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Figure 2. SEM image of the as-sprayed coatings by APS.

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Figure 3. XRD results of as-sprayed and heat-treated samples.

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Figure 4. SEM images of cross-section microstructures of the coatings sprayed by APS (a) as-sprayed and post-treated at (b) 450°C for 1 h, (c) 500°C for 2 h, and (d) 550°C for 2 h.

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While, in this study, aluminum surface was modified by depositing boride layers by APS, which its surface is not possible boriding in conventional boronizing. The observed cracks inside the coating produced by APS might be attributed to fast cooling during spray process due to the higher thermal conductivity of Al compared to low carbon steel, such cracks might be eliminated by spraying graded composition of iron boride powders. Postheat treatment process was applied to treat the sprayed boride layers, enabling the boron diffusion which decomposed and formed solid solution during spray process. In order to densify and improve the mechanical properties, the coatings were post-treated in a furnace at temperatures of 450–550°C for 60 to 120 min in an atmosphere of argon. Modification of initial coating microstructure is shown in Fig. 4. Post-treated microstructure became smoother and improved exhibiting decrease in pore size, that is, coating densification, better adhesion of splat layers as well. As a matter of fact that the hardness of predeposited coating increased significantly at the rate of 40%. Depending on composition of borided layers, measured hardness value changes from 400 to 1600 HV. The measured hardness values of as-sprayed and post-treated coatings are much lower compared with data of borided AISI 1020 steel at 900°C for 4 h, yielding maximum hardness value, 1600 HV. On the other hand, several studies showed that iron-based powder sprayed coatings exhibited good antiwear performance.17,18 The improvement at wear performance and reduction in friction coefficient not only depend on coating hardness but also on the formation of protective oxide films which strongly affect the wear mechanisms of the layers. Therefore, coating sprayed with ferroboron powder containing FexB intermetallic phase, boride oxide, and Fe-based oxide expected to experience with low friction coefficient and improved wear resistance in comparison to the steel surface which is conventionally boronized. Moreover, contrary to the classical boronizing, thermal spraying is a cost-effective promising technique to solve problems such as wear, corrosion, and thermal stability by producing rapidly solidified thick materials on any substrate with a relatively short cycle time.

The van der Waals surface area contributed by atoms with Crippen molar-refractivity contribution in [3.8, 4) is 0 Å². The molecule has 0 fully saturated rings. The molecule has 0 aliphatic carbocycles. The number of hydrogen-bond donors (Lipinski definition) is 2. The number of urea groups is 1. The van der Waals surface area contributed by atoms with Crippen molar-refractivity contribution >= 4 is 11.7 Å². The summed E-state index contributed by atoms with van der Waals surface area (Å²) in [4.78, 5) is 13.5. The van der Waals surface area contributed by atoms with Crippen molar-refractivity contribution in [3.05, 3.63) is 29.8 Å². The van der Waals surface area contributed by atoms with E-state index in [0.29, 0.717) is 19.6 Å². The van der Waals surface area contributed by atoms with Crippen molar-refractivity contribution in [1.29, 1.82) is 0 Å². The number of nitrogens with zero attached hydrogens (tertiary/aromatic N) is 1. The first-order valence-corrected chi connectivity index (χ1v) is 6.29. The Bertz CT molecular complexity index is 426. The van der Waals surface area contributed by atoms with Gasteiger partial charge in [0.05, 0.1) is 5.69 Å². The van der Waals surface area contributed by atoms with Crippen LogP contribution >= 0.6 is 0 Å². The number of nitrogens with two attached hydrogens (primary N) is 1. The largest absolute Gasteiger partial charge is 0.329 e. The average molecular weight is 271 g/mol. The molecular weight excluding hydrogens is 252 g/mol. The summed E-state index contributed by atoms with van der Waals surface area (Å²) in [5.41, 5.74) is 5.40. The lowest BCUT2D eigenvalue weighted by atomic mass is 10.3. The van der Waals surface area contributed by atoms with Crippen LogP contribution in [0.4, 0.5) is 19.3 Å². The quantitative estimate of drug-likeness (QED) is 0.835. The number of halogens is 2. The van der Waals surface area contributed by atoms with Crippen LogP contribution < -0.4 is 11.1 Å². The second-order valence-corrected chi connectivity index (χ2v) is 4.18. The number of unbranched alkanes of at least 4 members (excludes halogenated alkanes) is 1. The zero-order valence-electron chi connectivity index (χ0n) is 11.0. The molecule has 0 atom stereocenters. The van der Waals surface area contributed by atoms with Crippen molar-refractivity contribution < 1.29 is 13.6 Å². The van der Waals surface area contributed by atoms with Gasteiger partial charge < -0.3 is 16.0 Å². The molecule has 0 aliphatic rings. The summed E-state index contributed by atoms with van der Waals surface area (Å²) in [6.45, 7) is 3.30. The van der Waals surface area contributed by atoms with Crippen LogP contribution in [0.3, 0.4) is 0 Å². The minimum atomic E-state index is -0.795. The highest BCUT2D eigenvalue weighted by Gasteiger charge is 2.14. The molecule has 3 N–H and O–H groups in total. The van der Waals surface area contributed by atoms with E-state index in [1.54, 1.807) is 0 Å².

Mechanical properties of coatings

Dynamic Ultra-microhardness test is applied to cross-section part of samples for determination of hardness and Young's modulus variations of FexB under the loads of 640, 320, and 160 mN applied loads. Dynamic Hardness results for without heat treatment, 450°C for 1 h, 500°C for 1 h, and 550°C for 2 h under 640, 320, and 160 mN applied peak loads are shown in Fig. 5. The figures were constructed experimentally using the data taken from the loading part of depth setting Dynamic Hardness Values (DHV) measurements at various loads. It is seen that DHV numbers decrease with increasing applied peak load and indentation depth. Hardness measurements of FexB shows that when the heat treatment process temperature increase from non-heat treated to 550°C, DHV of FexB layer decreases from 1518 DHV to 657 DHV, from 1042 DHV to 475 DHV, from 897 DHV to 653 DHV, and finally from 953 DHV to 245 DHV with increasing applied peak loads from 160 to 640 mN. As hardness is accepted as an inherent material property, it should not vary with indentation load and size. However, investigations have confirmed that DHV number of materials were indentation size dependent especially at lower peak loads. Increase in hardness with decreasing applied peak load cause from differences in indentation depth, therefore this effect is called indentation size effect. When the curves are examined, two different parts of hardness variation can be clearly seen. The first part of the curve represents the contact region between the indenter and coatings. So, at this point, indentation depth influences the dynamic hardness value of coatings at near the surface region. When the applied load and depth increase, depth effect systematically decreases. At the second part of the curve, dynamic hardness value of coatings is approximately constant depending on indentation depth. The first stage of curves shows the load and size dependency of hardness under applied peak loads. Figure 5 exhibits this kind of behavior.